This tutorial will show you, in explanatory detail, how to Break or crack WEP encryption using a simple linux-based security suite titled BackTrack 3. You don’t even need linux! A free, downloadable CD ISO image will do all the work for you! The steps outlined here have been tested for clarity in a controlled, legal home networking environment, and work great.
What you need:
- A Computer (laptop) with a CD-ROM Drive and a wireless adapter (Preferrably not USB)
- The ability to burn ISO images to CD or DVDThe ability to burn ISO images to CD or DVD
- A copy of BackTrack 3 Security Suite from Remote-exploit.org
BackTrack 3 is a legal and mostly open-source security suite designed by security experts in the computer and software Industry. It’s creation is intended as both an educational tool, and as a toolbox for network adminstrators who wish to secure a private or corporate network, or used in testing a ‘secured’ network. When searching for it, you’ll often see it titled as BackTrack3 or Backtrack 3. 3 is the version number, and will change with time.
As I’m sure you’re now well aware, WEP is a first generation wireless encrpytion technology that was used to provide basic security to users utilizing 802.11 wireless on their portable computers or devices. It was soon found to be extremely vulnerable to hack attemptions, and has since been replaced by the much more robust WPA technologies.
Common Shortcut terminiology (Important):
Throughout this post, I’ll be referring to ID’s, names, and addresses unique to your configuration. Look for these in italics and replace them with values you’ve collected throughout the tutorial. Although I will always show the # in front of the values, never include it in the actual command.
- #SSID – Target SSID (ex: linksys)
- #BSSID - Target BSSID (ex: 2D:3F:33:45:56:53)
- #Channel - Target Channel (ex: 8 )
- #adapter – Your adapter (ex: ath0 or eth1)
Step 1 – Get BT3 and Burn the Image:
Download Backtrack 3 from Remote-exploit.org. You’ll need to download the bt3-final.iso image. You can also use the USB version, bt3final_usb.iso which includes some extra tools, but we won’t be using them here.
Burn the ISO images to a CD or DVD. You won’t need to make any changes. I won’t go into specifics of how to burn an ISO here. If you don’t have the vaguest idea how to do this, then it’s highly likely that “cracking WEP” is definitely not for you. However for those of you know think you can figure it out on your own, I have used CDBurnerXP. It’s open-source and simple to use, so that’s good.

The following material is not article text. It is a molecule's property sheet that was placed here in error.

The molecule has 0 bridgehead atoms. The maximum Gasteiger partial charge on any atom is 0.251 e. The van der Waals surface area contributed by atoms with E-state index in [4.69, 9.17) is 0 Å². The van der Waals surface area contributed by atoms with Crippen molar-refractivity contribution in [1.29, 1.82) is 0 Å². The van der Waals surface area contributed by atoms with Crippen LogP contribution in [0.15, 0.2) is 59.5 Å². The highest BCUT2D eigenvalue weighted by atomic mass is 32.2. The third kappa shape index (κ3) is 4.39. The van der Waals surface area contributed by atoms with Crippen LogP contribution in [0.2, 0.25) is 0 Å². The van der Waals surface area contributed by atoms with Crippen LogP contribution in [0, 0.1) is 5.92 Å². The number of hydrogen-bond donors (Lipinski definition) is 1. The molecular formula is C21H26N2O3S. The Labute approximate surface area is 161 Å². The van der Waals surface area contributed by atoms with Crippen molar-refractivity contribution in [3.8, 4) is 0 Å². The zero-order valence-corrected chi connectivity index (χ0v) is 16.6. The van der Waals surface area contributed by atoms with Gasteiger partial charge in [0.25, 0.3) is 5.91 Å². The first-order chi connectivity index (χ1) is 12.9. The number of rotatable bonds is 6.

Alternatively, you can image a thumbdrive with the ISO. That’ll be MUCH faster than the optical drive at any rate.
Step 2 – Boot BackTrack 3:
Throw the Backtrack 3 disc into your laptop or desktop (I haven’t tested this on a desktop, but I’m sure the steps are the same), set your BIOS to boot from your optical drive, and BOOT! You’ll get a prompt asking how to boot into Backtrack 3. You should boot using the KDE method. If you have weird display issues, you can try the VESA boot method. At any rate, one of these should work. Once you’ve become an elite hackmaster, and have memorized this process, you can use the command console.
Step 3 – Obtain your target:
Now is were we get to the fun part. We need to know which router, or Access Point, we intend on attacking.
First we’re going to use KISMET. Kismet is graphic 802.11 locator. It will show detailed information about all the wireless networks and devices that are being picked up by your wireless router.
To use kismet, head to your KDE Menu (Where a Windows Startmenu would be). Then navigate to:
Backtrack 3 > Radio Network Analysis > 80211 > Analyser > Kismet
Wireless Networks will begin to appear in Kismet as it begins to gather and analyze radio packets. These are all the wireless networks in your neighborhood or general area. You can see there is a wealth of information here. From this point, we’ll need to use the keyboard, so get rid of your mouse.
We need to sort our data, so while in the kismet window, hit the “s” key and then “w” for WEP. This will sort all of the wireless networks by their WEP encrpytion. You’ll see everythng is reordered and sorted via the ‘w’ column.